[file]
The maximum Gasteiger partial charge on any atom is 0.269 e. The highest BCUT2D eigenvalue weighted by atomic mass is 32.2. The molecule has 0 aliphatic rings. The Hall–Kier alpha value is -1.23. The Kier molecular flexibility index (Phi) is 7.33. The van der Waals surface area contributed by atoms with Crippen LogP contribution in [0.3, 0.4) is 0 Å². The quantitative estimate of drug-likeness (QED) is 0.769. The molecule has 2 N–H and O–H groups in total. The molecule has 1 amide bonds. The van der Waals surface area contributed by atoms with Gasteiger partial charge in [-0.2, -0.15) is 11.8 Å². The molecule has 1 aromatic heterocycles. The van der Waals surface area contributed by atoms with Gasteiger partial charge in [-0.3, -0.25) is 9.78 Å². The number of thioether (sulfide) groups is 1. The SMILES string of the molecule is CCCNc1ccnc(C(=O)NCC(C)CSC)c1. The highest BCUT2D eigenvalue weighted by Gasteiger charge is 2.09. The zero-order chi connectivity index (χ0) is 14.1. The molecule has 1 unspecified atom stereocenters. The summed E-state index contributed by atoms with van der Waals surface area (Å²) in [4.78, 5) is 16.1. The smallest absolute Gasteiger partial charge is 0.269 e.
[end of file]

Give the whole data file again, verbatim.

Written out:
The maximum Gasteiger partial charge on any atom is 0.269 e. The highest BCUT2D eigenvalue weighted by atomic mass is 32.2. The molecule has 0 aliphatic rings. The Hall–Kier alpha value is -1.23. The Kier molecular flexibility index (Phi) is 7.33. The van der Waals surface area contributed by atoms with Crippen LogP contribution in [0.3, 0.4) is 0 Å². The quantitative estimate of drug-likeness (QED) is 0.769. The molecule has 2 N–H and O–H groups in total. The molecule has 1 amide bonds. The van der Waals surface area contributed by atoms with Gasteiger partial charge in [-0.2, -0.15) is 11.8 Å². The molecule has 1 aromatic heterocycles. The van der Waals surface area contributed by atoms with Gasteiger partial charge in [-0.3, -0.25) is 9.78 Å². The number of thioether (sulfide) groups is 1. The SMILES string of the molecule is CCCNc1ccnc(C(=O)NCC(C)CSC)c1. The highest BCUT2D eigenvalue weighted by Gasteiger charge is 2.09. The zero-order chi connectivity index (χ0) is 14.1. The molecule has 1 unspecified atom stereocenters. The summed E-state index contributed by atoms with van der Waals surface area (Å²) in [4.78, 5) is 16.1. The smallest absolute Gasteiger partial charge is 0.269 e.